When building a legacy, organisations expect to be remembered for their deeds, not their words – and the School of Engineering is proud to be making a positive impact on both industry and society.

With around 1,400 undergraduates and 400 postgraduates – over 50 per cent of whom are international PhD and MSc students – the school is global in its outlook and respected worldwide for its pioneering research. The Research Excellence Framework (REF), which ranks all UK universities, recognises this, with the 2014 assessment placing Cardiff first for “impact” across every discipline. “That acknowledges research that has benefitted communities by creating jobs or generating wealth, by making things safer or improving quality of life,” says Professor Carol Featherston, Director of Research for Engineering. “These things are important to us here.”

Part of Cardiff University, the School of Engineering’s research is divided into three wide-reaching areas – health, technology and the digital world; mechanics, materials and manufacturing; and energy and environment. “It isn’t about blue-sky thinking,” says Featherston. “We see the benefits of the work we do here.” Researchers in Cardiff ’s Geoenvironmental Research Centre (GRC), for example, recently explored ways to safely dispose of nuclear waste, developing a computer programme to simulate the behaviour of a nuclear waste repository. This is now being used in several countries.



Contributing to industry is crucial, so the school works closely with a number of companies, including major global players such as BP and NASA. Industrial partners are often involved in teaching, and specific projects can also unite students with potential future employers. Cardiff’s Industrial Advisory Board (IAB) – a group of around 40 industrialists and government representatives

– meet regularly to assess the activities of the school and offer advice from the coalface. Further, collaborative research and development takes place between industry and postgraduates. “That brings real industrial experience,” says Featherston, “working on real problems.” At LAS Recycling, for example, Cardiff graduates recently helped to develop a new recycling plant.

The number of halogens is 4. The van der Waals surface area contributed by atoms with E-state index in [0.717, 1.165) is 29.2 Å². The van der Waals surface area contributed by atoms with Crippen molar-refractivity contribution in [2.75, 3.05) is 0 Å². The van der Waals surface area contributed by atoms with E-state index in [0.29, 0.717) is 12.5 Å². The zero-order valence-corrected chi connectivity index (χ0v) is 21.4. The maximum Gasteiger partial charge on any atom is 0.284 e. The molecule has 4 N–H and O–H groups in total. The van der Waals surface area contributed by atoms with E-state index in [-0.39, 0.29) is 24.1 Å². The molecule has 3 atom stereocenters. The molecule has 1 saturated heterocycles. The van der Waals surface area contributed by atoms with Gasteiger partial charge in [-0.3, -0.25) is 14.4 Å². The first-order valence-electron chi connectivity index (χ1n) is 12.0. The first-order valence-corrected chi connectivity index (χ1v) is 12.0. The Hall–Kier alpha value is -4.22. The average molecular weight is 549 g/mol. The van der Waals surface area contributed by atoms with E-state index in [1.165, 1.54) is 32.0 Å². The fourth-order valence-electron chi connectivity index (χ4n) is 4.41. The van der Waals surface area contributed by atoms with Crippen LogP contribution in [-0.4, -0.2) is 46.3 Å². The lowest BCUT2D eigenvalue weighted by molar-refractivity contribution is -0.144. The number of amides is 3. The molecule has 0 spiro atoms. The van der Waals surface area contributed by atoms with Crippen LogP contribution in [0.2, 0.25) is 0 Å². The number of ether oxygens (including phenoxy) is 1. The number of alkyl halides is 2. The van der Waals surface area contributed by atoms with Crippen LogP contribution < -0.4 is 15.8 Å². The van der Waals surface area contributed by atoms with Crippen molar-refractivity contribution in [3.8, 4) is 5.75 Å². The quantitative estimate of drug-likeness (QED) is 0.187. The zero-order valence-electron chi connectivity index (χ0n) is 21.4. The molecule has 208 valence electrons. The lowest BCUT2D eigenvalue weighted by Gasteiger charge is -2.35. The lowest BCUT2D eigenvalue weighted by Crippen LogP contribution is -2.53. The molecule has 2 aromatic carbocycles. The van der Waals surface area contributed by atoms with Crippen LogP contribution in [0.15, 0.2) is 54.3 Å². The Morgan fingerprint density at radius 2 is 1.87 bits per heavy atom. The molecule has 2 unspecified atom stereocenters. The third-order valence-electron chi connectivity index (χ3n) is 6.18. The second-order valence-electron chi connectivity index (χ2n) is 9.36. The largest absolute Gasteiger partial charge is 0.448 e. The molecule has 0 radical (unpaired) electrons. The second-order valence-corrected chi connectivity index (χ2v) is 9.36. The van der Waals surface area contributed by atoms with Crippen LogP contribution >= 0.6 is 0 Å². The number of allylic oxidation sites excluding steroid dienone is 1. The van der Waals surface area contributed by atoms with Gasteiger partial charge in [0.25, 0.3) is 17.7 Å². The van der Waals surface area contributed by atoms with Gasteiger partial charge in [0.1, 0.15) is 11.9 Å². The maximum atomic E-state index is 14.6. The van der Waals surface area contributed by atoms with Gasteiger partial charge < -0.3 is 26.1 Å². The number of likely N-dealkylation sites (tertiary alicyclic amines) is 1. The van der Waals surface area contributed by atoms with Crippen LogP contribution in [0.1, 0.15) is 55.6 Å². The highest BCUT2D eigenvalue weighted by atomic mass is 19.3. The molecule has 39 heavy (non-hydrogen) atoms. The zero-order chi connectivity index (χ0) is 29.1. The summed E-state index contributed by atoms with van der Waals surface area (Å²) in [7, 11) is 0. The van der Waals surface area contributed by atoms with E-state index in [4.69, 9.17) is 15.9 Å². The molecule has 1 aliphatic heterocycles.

Another source of pride for the school is the quality of its research, which was also highly ranked by the 2014 REF. “We came top in the UK in Civil Engineering,” says Featherston. “That means that a significant proportion of our research is world-leading and internationally recognised, with our papers published in high-quality academic journals.” The research environment is also a key factor in the school’s success, with top-quality labs, state-of-the-art facilities, dedicated engineering library, and opportunities for Continuing Professional Development (CPD) contributing to a supportive and vibrant environment for postgraduate study.



Such aspects enhance student satisfaction as well as graduate employability. “Our industrial advisors tell us what industry wants and we’re able to feed that back into our courses, so our graduates are sought-after by employers.”

They’re happy too. “We’re a friendly and supportive school, and we look after our students,” says Featherston. “And, because all of Cardiff ’s engineering students are based in one accessible, city-centre location, multidisciplinary projects working across engineering disciplines happen quite naturally. We’re like a big family.”

And this, she hopes, will become the school’s legacy: a busy, productive environment where students and staff support one another to make a genuine difference to industry, the economy and society.